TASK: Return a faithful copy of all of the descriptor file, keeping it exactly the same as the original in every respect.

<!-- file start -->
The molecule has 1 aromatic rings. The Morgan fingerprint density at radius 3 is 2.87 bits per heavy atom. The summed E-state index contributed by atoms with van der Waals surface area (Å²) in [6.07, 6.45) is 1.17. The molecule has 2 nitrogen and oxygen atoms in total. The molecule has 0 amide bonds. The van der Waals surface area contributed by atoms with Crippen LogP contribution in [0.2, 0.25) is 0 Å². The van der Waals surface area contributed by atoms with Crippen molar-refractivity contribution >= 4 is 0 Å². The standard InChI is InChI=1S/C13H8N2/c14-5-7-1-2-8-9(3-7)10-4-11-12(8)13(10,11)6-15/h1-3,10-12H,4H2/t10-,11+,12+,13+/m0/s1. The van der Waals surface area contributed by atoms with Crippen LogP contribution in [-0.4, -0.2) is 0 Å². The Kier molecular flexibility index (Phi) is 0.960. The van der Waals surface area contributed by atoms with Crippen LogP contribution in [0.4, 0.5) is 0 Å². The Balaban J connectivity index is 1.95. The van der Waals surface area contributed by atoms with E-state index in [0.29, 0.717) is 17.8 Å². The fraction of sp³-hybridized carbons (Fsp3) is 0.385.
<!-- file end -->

The molecule has 1 aromatic rings. The Morgan fingerprint density at radius 3 is 2.87 bits per heavy atom. The summed E-state index contributed by atoms with van der Waals surface area (Å²) in [6.07, 6.45) is 1.17. The molecule has 2 nitrogen and oxygen atoms in total. The molecule has 0 amide bonds. The van der Waals surface area contributed by atoms with Crippen LogP contribution in [0.2, 0.25) is 0 Å². The van der Waals surface area contributed by atoms with Crippen molar-refractivity contribution >= 4 is 0 Å². The standard InChI is InChI=1S/C13H8N2/c14-5-7-1-2-8-9(3-7)10-4-11-12(8)13(10,11)6-15/h1-3,10-12H,4H2/t10-,11+,12+,13+/m0/s1. The van der Waals surface area contributed by atoms with Crippen LogP contribution in [-0.4, -0.2) is 0 Å². The Kier molecular flexibility index (Phi) is 0.960. The van der Waals surface area contributed by atoms with Crippen LogP contribution in [0.4, 0.5) is 0 Å². The Balaban J connectivity index is 1.95. The van der Waals surface area contributed by atoms with E-state index in [0.29, 0.717) is 17.8 Å². The fraction of sp³-hybridized carbons (Fsp3) is 0.385.